Saturday, February 12, 2011
Coming to, ... Er, Going from ... America
When an American citizen is killed in a foreign airline accident, where should family members bring a lawsuit? Do they have a right to sue in the United States?
The legal answer is complex and depends on many factors, but this month the Eleventh Circuit Court of Appeals -- the federal court that reviews certain decisions of the federal district courts in Alabama, Florida, and Georgia -- decided that a lawsuit filed in the United States by relatives of an American man who died in the worst accident in Brazil's aviation history was properly dismissed on the basis of the legal doctrine known as forum non conveniens. (See Tazoe v. Airbus, S.A.S., --- F.3d ---- (11th Cir. 2011)).
Three years ago, on July 17, 2007, TAM Linhas Aéreas Flight 3054 skidded off the runway as it landed in São Paulo, Brazil. The airplane crashed into a warehouse and fueling station and all pilots, attendants, and passengers died, a total of 187 people, including 12 people on the ground. All of the passengers were citizens or residents of Brazil, except Roberto Tazoe, who was a Florida resident. According the Court of Appeals:
The airplane had a problem: an inoperative thrust reverser on the number two engine. TAM knew about the problem, but determined that the airplane could fly safely if its pilots followed precise landing procedures. Before the accident, the airplane successfully completed about 40 flights with the inoperative reverser, all without incident.
Unfortunately, on the day of the accident, the pilots of the airplane strayed from the correct landing procedure. The pilots left the throttle on the number two engine in the “climb” position instead of bringing it to “idle.” That misstep created an “assymetrical thrust condition” when the pilots deployed the other thrust reverser. As a result, the spoilers of the airplane did not deploy and its autobrakes failed to engage. The airplane overran the runway and crashed.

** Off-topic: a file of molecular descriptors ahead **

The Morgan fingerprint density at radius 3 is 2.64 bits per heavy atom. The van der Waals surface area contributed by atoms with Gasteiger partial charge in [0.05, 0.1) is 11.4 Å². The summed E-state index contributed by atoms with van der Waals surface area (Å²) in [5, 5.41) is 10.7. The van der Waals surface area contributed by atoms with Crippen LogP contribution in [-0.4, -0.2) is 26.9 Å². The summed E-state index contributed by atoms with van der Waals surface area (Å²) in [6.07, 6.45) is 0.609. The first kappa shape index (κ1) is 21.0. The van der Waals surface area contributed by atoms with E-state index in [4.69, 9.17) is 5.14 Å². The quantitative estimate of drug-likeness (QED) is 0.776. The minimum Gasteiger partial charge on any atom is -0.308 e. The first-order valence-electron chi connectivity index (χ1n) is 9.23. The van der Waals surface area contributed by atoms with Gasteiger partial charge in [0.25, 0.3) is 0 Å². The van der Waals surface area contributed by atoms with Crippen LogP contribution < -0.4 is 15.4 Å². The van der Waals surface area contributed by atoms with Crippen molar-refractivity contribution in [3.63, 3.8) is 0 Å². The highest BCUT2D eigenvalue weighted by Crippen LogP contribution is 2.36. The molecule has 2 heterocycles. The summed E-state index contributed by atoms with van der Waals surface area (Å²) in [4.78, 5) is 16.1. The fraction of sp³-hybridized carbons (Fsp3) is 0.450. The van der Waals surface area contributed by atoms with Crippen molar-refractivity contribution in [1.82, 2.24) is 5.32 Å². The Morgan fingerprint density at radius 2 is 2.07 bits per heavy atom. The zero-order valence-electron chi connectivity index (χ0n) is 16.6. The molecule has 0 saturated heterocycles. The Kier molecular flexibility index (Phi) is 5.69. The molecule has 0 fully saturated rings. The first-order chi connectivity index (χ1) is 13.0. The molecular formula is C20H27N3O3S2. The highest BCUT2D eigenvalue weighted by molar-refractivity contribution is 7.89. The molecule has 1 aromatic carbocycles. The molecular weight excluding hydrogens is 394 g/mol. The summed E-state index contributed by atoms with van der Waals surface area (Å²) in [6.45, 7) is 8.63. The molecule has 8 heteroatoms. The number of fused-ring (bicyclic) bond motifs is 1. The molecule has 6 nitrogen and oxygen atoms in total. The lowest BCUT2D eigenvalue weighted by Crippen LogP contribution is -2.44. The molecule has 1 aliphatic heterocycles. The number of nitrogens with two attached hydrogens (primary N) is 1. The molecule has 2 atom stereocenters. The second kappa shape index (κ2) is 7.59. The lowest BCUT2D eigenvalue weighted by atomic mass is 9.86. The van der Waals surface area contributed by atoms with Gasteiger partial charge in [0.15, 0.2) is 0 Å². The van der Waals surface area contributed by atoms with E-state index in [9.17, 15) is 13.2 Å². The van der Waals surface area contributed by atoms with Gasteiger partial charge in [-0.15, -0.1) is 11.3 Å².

U.S. District Court Judge Marcia G. Cooke dismissed all actions associated with the accident on the ground of forum non conveniens. Generally, under that equitable, common law doctrine, a United States court may decline jurisdiction over a matter otherwise properly before it where parties can try their case in the courts of a foreign country more conveniently. That was the case for Mr. Tazoe.
After the manufacturers agreed to submit themselves to the jurisdiction of Brazil and toll its statute of limitations, Judge Cooke concluded that Brazil was an adequate and available forum and dismissed the case.
The Court of Appeals agreed that the trial court "did not abuse its discretion when it dismissed the complaints of the Brazilian family members and the family members of Roberto Tazoe based on forum non conveniens. The record supports as reasonable the determination of the district court that Brazil is an adequate and available alternative forum, the private and public factors weigh in favor of dismissal, and the family members can reinstate their complaints in Brazil without undue inconvenience or prejudice." However, the Court of Appeals disagreed with the trial court's dismissal of a lawsuit brought by Anna Finzsch, a Brazilian mother whose summons and complaint had yet to be served on the manufacturers potentially involved in the accident.
This is at least the second recent defense-favorable court decision out of the Eleventh Circuit to have a substantial impact on the law of forum non conveniens in aviation accident cases. (See Pierre-Louis v. Newvac Corp., 584 F.3d 1052 (11th Cir. 2009)). Whether other federal circuits will follow this precedent remains to be seen.